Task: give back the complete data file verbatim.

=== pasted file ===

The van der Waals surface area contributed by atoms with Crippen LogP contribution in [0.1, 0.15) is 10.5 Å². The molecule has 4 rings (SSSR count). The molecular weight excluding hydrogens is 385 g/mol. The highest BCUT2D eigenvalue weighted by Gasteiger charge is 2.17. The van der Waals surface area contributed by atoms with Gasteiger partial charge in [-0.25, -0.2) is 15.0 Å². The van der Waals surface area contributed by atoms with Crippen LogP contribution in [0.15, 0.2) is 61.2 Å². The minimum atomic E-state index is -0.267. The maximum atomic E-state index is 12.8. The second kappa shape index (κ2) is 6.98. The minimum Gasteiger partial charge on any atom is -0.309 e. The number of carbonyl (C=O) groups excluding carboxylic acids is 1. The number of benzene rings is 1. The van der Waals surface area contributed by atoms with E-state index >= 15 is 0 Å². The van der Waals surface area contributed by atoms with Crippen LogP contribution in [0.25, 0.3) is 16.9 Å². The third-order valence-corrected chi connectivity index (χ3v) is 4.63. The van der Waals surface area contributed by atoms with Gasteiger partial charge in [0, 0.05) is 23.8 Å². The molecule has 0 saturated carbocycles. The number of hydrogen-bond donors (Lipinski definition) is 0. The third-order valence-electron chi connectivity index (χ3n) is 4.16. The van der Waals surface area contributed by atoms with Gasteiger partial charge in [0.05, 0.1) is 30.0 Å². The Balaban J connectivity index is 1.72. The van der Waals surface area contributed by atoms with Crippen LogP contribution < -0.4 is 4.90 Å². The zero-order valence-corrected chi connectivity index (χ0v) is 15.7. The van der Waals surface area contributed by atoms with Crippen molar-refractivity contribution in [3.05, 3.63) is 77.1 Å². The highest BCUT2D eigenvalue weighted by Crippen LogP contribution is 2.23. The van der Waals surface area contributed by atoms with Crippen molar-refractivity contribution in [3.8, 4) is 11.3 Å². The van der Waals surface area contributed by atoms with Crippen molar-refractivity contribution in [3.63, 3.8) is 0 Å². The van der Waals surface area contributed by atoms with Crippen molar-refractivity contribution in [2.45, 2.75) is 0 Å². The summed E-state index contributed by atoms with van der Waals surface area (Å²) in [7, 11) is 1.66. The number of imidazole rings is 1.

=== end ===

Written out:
The van der Waals surface area contributed by atoms with Crippen LogP contribution in [0.1, 0.15) is 10.5 Å². The molecule has 4 rings (SSSR count). The molecular weight excluding hydrogens is 385 g/mol. The highest BCUT2D eigenvalue weighted by Gasteiger charge is 2.17. The van der Waals surface area contributed by atoms with Gasteiger partial charge in [-0.25, -0.2) is 15.0 Å². The van der Waals surface area contributed by atoms with Crippen LogP contribution in [0.15, 0.2) is 61.2 Å². The minimum atomic E-state index is -0.267. The maximum atomic E-state index is 12.8. The second kappa shape index (κ2) is 6.98. The minimum Gasteiger partial charge on any atom is -0.309 e. The number of carbonyl (C=O) groups excluding carboxylic acids is 1. The number of benzene rings is 1. The van der Waals surface area contributed by atoms with E-state index >= 15 is 0 Å². The van der Waals surface area contributed by atoms with Crippen LogP contribution in [0.25, 0.3) is 16.9 Å². The third-order valence-corrected chi connectivity index (χ3v) is 4.63. The van der Waals surface area contributed by atoms with Gasteiger partial charge in [0, 0.05) is 23.8 Å². The molecule has 0 saturated carbocycles. The number of hydrogen-bond donors (Lipinski definition) is 0. The third-order valence-electron chi connectivity index (χ3n) is 4.16. The van der Waals surface area contributed by atoms with Gasteiger partial charge in [0.05, 0.1) is 30.0 Å². The Balaban J connectivity index is 1.72. The van der Waals surface area contributed by atoms with Crippen LogP contribution < -0.4 is 4.90 Å². The zero-order valence-corrected chi connectivity index (χ0v) is 15.7. The van der Waals surface area contributed by atoms with Crippen molar-refractivity contribution in [3.05, 3.63) is 77.1 Å². The highest BCUT2D eigenvalue weighted by Crippen LogP contribution is 2.23. The van der Waals surface area contributed by atoms with Crippen molar-refractivity contribution in [3.8, 4) is 11.3 Å². The van der Waals surface area contributed by atoms with Crippen molar-refractivity contribution in [3.63, 3.8) is 0 Å². The van der Waals surface area contributed by atoms with Crippen molar-refractivity contribution in [2.45, 2.75) is 0 Å². The summed E-state index contributed by atoms with van der Waals surface area (Å²) in [7, 11) is 1.66. The number of imidazole rings is 1.